We use a target tracker to track pupils every half term, so we’re very aware of the progress they’re making. Monitoring progress is a great way of recognising the children’s individual needs. If someone is making good progress in the lower group, then we move him up.
When I have a child with a statement, I know I need to make the phonics more interactive; in fact, I make it as interactive as possible. I use games such as What’s in the bag? I use a bag that contains objects, sing songs about the objects and ask what noises they make.
I sing a lot of songs with the children, as this makes things easier. The children may just think that you are singing them a song, but we sing particular songs with letters embedded in them. We always teach the songs first in nursery, then we introduce flash cards afterwards that correspond with the letters from the songs, and then we put the two together. We sing a song about ants, with the sound “a” emphasised within the song. Then, when the children see the “a/ant” flashcard, they already know the sound from the song. We’ll say: “We know a song about ants/a, don’t we?” and launch into the song. This enjoyable and repetitive way of learning really helps the children to remember their letters and sounds.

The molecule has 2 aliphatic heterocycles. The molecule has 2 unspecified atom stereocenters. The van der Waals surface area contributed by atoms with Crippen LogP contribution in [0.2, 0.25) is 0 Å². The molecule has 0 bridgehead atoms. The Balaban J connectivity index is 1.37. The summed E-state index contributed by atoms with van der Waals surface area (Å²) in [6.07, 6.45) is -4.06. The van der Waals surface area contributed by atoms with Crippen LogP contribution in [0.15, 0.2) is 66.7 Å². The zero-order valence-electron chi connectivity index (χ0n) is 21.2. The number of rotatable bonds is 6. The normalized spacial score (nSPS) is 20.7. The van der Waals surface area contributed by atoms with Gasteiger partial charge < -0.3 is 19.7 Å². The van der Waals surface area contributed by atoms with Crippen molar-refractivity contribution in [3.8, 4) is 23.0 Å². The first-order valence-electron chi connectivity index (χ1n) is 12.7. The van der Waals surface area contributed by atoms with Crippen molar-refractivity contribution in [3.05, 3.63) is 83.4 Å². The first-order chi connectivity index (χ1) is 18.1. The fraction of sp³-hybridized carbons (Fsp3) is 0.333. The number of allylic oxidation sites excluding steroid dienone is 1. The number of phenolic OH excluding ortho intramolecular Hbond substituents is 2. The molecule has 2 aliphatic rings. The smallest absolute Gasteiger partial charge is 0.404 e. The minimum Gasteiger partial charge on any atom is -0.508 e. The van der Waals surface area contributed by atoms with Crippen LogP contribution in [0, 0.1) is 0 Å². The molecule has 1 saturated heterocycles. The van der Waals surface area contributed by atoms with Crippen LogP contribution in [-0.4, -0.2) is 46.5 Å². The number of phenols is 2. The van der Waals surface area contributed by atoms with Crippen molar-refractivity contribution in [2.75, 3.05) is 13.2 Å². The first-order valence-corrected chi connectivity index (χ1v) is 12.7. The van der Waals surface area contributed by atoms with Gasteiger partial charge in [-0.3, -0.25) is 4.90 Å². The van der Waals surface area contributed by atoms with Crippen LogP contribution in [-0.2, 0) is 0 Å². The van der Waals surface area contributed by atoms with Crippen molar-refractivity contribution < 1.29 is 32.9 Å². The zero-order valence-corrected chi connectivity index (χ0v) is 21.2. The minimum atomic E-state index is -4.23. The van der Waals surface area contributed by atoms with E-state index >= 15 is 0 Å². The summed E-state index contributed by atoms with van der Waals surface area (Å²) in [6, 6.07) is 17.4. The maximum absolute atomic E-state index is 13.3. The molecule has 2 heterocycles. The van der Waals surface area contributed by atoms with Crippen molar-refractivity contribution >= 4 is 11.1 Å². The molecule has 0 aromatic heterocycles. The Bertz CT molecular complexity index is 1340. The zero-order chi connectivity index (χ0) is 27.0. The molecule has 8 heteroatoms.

We send home a special book which contains the letters the children have learned that day. We include letter sound sheets within the book so that parents can go over what the children have learned that day. We also provide the curriculum map for parents so that they know what we’re doing that term. Revisiting what the children are doing is the best way to help them, especially for children with SEN.
Chris Jolly is the owner of Jolly Learning Ltd, producers of the Jolly Phonics series. Chris was at the forefront of the argument to include phonics in the National Curriculum. Today, he is heavily involved in providing phonics books, materials and training in developing countries: